How To Find Balance When Working From HomeWhether it’s attempting to stay connected to the team, struggling to find motivation or trying to avoid interruptions from your little “coworkers,” we’ve all encountered the unique challenges that come with working from home.
It’s already hard to find a work-life balance when you’re working at the office, but when you work where you also eat, sleep, cook and unwind, it’s that much harder.
We might think the answer relates to how we work during the day, but often, the solution can be found in how we’re preparing for the day ahead and how we’re telling ourselves the workday is over.
Here’s how the smallest changes in our routines and spaces can help us find the balance we need during a time that feels so out of whack.
Starting Your DayTry to stick to the same morning schedule and routine you had when you worked in the office, including your morning commute time. Get up at the same time every morning, get dressed for the day (dressing for the job can help keep you in the work mindset) and have your morning coffee just as you would heading to the office. The only difference is that you’ll use that extra time you would be commuting to have a big breakfast, read the newspaper, exercise or take on a new hobby. Do not use this time for anything work-related. To help keep a balance between work and life in the morning, make sure work doesn’t start until your actual start time.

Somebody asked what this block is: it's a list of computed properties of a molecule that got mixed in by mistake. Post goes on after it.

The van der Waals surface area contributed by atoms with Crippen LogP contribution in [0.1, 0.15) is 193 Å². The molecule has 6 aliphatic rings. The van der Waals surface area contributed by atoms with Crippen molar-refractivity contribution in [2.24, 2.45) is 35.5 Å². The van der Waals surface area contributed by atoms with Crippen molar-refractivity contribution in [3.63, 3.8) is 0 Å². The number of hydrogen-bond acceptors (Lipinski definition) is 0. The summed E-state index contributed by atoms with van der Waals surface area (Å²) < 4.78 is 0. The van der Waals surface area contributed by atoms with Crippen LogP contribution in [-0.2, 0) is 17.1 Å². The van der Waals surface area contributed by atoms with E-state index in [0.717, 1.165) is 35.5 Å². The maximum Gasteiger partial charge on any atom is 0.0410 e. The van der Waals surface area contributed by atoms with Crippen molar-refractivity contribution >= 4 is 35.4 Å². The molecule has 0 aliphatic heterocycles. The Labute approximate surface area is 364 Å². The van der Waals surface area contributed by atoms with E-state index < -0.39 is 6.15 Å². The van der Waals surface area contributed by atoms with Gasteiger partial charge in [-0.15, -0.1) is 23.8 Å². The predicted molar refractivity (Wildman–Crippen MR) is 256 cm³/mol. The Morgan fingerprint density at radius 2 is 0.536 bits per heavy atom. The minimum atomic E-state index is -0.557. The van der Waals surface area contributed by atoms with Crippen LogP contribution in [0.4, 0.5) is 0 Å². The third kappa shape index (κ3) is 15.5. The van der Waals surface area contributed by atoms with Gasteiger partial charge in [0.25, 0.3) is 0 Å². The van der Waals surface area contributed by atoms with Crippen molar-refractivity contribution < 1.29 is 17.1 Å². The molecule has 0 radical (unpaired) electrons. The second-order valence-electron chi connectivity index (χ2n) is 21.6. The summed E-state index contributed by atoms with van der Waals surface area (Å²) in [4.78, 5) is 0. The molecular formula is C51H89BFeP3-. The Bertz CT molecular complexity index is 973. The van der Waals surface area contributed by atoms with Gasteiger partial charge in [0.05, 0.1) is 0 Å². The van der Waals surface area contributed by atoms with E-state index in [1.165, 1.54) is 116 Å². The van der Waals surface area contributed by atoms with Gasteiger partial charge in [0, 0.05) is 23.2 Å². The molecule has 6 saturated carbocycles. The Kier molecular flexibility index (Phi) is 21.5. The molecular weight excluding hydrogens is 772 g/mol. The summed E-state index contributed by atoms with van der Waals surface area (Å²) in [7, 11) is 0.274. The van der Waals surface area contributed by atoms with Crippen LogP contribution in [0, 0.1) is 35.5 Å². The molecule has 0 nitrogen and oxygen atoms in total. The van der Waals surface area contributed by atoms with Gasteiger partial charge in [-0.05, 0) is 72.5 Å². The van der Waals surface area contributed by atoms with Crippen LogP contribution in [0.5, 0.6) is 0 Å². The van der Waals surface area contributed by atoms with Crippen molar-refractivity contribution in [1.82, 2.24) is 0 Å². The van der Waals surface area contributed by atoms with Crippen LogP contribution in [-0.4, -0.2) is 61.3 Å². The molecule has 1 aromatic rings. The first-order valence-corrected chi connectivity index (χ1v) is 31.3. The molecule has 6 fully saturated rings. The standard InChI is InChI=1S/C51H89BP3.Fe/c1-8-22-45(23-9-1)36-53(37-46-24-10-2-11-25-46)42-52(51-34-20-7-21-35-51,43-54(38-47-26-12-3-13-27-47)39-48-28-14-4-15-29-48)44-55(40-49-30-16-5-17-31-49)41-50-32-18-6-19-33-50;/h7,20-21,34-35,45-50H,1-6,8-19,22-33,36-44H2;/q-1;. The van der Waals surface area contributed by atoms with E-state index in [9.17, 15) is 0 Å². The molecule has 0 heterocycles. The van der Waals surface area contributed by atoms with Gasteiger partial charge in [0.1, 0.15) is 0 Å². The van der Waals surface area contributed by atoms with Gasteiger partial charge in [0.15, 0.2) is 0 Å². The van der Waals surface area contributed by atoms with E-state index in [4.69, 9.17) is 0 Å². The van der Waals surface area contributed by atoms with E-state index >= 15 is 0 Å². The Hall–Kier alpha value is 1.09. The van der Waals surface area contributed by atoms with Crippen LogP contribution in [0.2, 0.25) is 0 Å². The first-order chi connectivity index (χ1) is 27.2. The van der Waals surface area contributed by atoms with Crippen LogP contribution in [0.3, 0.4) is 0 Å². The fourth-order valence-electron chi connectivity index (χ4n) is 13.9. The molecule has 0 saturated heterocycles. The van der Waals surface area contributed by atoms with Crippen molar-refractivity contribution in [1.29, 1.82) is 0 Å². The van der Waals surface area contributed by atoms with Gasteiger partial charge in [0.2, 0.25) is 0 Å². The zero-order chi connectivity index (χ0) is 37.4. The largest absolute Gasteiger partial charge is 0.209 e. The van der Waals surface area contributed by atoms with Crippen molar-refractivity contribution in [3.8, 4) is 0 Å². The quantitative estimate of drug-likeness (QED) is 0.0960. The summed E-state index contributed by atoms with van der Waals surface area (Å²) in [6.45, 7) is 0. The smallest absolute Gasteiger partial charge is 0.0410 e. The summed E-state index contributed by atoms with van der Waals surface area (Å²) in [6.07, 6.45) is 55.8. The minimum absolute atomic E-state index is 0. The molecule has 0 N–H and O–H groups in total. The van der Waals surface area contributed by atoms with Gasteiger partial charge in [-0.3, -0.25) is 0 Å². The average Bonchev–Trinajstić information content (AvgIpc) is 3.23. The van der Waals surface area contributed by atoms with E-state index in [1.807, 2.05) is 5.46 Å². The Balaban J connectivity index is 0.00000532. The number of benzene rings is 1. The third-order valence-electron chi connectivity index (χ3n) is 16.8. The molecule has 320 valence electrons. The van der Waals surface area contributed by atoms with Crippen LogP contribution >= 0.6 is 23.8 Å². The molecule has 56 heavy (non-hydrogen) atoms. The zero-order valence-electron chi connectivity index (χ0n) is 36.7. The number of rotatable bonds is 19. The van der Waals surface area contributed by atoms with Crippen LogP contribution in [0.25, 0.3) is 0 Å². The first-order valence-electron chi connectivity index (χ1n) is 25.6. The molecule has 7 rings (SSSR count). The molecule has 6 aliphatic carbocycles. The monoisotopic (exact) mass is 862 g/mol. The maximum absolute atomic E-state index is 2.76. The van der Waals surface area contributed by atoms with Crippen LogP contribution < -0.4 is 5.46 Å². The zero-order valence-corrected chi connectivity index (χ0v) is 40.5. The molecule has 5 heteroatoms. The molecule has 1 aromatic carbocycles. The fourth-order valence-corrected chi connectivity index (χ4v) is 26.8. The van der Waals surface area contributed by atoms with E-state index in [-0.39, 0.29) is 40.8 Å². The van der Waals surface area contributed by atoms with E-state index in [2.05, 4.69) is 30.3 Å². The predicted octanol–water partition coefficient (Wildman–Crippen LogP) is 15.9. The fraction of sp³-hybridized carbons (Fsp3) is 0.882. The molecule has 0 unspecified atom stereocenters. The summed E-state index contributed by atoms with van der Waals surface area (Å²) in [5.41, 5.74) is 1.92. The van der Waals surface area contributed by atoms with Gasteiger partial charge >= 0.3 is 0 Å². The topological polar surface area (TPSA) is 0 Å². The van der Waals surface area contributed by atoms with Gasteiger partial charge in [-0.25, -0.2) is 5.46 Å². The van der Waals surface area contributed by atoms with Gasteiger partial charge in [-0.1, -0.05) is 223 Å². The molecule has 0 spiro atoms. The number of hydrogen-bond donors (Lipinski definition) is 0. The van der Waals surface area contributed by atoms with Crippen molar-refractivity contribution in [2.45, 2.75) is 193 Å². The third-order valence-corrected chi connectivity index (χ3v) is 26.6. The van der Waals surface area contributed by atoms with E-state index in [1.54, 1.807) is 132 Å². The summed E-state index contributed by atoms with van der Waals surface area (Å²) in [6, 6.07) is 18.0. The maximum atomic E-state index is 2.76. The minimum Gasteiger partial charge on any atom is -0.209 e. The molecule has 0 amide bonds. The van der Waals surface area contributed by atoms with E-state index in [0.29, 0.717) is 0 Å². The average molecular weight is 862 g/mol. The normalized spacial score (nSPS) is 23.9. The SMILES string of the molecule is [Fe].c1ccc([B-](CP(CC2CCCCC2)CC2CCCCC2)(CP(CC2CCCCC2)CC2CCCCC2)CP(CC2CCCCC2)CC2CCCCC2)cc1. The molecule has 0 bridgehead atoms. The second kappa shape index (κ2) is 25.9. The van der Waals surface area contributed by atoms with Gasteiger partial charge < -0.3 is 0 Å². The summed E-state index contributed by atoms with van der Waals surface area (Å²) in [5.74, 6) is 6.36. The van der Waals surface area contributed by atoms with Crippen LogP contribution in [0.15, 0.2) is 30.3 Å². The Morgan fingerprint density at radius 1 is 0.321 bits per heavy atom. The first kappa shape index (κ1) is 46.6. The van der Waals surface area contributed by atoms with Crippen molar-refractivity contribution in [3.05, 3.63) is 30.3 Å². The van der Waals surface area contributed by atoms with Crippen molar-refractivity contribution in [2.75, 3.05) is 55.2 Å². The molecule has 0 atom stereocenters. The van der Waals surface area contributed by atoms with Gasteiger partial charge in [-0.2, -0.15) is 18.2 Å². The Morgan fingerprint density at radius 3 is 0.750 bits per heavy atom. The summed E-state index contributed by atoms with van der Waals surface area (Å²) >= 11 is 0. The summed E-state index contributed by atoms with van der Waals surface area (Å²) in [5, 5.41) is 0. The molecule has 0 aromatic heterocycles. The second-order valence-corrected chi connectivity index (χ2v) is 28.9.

Taking Time For LunchWhen you’re working at home, it’s easy to lose track of time. Make a plan every day to take a lunch break. Take a short walk around the neighborhood or try out that nearby lunch spot. It’s important to take breaks to rejuvenate. You can also schedule lunch-and-learn video meetings with your team.
“Leaving” The OfficeWalking out of the office usually signals the end of the workday, and our commute home gives us the time we need to decompress. When you don’t have a building to leave or a road to travel, you’ll need to get more creative.
Create a dedicated office space that you can physically leave and not return to until the next workday. If your home doesn’t allow for a permanent, physical space devoted solely to work, make one that you can easily set up and take down each day. The act of walking out of that room and closing the door or packing up your things should help signal the end of the workday.
Whatever time you get off work, schedule an activity that can help you unwind. You could take the dog for a long walk, create a new exercise routine, meditate or even host an at-home happy hour with your spouse, friends or roommate.